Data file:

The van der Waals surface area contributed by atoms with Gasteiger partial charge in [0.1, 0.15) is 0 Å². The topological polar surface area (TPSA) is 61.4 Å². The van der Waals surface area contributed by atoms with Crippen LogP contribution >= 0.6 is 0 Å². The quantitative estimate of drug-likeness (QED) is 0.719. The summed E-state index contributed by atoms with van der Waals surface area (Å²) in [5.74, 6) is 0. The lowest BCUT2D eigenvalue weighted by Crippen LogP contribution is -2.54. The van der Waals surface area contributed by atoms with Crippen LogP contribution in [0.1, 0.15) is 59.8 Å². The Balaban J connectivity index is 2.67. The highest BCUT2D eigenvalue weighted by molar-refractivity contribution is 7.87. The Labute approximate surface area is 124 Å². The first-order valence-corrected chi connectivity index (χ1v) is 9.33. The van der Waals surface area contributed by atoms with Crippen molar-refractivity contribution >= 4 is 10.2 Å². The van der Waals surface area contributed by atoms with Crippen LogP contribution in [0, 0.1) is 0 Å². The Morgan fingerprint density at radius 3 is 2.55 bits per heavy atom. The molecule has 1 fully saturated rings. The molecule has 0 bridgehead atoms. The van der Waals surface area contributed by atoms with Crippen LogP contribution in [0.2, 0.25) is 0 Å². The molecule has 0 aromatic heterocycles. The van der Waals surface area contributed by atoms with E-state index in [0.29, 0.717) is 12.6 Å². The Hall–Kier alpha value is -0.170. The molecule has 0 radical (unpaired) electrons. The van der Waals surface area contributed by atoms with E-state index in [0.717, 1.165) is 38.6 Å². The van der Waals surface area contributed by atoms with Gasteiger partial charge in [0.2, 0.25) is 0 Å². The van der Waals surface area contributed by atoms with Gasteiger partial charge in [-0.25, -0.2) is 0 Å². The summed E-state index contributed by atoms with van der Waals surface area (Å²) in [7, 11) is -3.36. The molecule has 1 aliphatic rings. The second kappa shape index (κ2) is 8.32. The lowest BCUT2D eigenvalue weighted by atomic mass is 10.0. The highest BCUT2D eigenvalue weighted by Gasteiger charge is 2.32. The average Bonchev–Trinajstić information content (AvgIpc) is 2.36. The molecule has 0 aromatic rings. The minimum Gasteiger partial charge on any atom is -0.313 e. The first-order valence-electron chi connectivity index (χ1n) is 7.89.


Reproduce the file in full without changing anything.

The van der Waals surface area contributed by atoms with Gasteiger partial charge in [0.1, 0.15) is 0 Å². The topological polar surface area (TPSA) is 61.4 Å². The van der Waals surface area contributed by atoms with Crippen LogP contribution >= 0.6 is 0 Å². The quantitative estimate of drug-likeness (QED) is 0.719. The summed E-state index contributed by atoms with van der Waals surface area (Å²) in [5.74, 6) is 0. The lowest BCUT2D eigenvalue weighted by Crippen LogP contribution is -2.54. The van der Waals surface area contributed by atoms with Crippen LogP contribution in [0.1, 0.15) is 59.8 Å². The Balaban J connectivity index is 2.67. The highest BCUT2D eigenvalue weighted by molar-refractivity contribution is 7.87. The Labute approximate surface area is 124 Å². The first-order valence-corrected chi connectivity index (χ1v) is 9.33. The van der Waals surface area contributed by atoms with Crippen molar-refractivity contribution >= 4 is 10.2 Å². The van der Waals surface area contributed by atoms with Crippen LogP contribution in [0, 0.1) is 0 Å². The Morgan fingerprint density at radius 3 is 2.55 bits per heavy atom. The molecule has 1 fully saturated rings. The molecule has 0 bridgehead atoms. The van der Waals surface area contributed by atoms with Crippen LogP contribution in [0.2, 0.25) is 0 Å². The molecule has 0 aromatic heterocycles. The van der Waals surface area contributed by atoms with E-state index in [0.29, 0.717) is 12.6 Å². The Hall–Kier alpha value is -0.170. The molecule has 0 radical (unpaired) electrons. The van der Waals surface area contributed by atoms with E-state index in [0.717, 1.165) is 38.6 Å². The van der Waals surface area contributed by atoms with Gasteiger partial charge in [0.2, 0.25) is 0 Å². The van der Waals surface area contributed by atoms with Gasteiger partial charge in [-0.25, -0.2) is 0 Å². The summed E-state index contributed by atoms with van der Waals surface area (Å²) in [7, 11) is -3.36. The molecule has 1 aliphatic rings. The second kappa shape index (κ2) is 8.32. The lowest BCUT2D eigenvalue weighted by atomic mass is 10.0. The highest BCUT2D eigenvalue weighted by Gasteiger charge is 2.32. The average Bonchev–Trinajstić information content (AvgIpc) is 2.36. The molecule has 0 aromatic rings. The minimum Gasteiger partial charge on any atom is -0.313 e. The first-order valence-electron chi connectivity index (χ1n) is 7.89.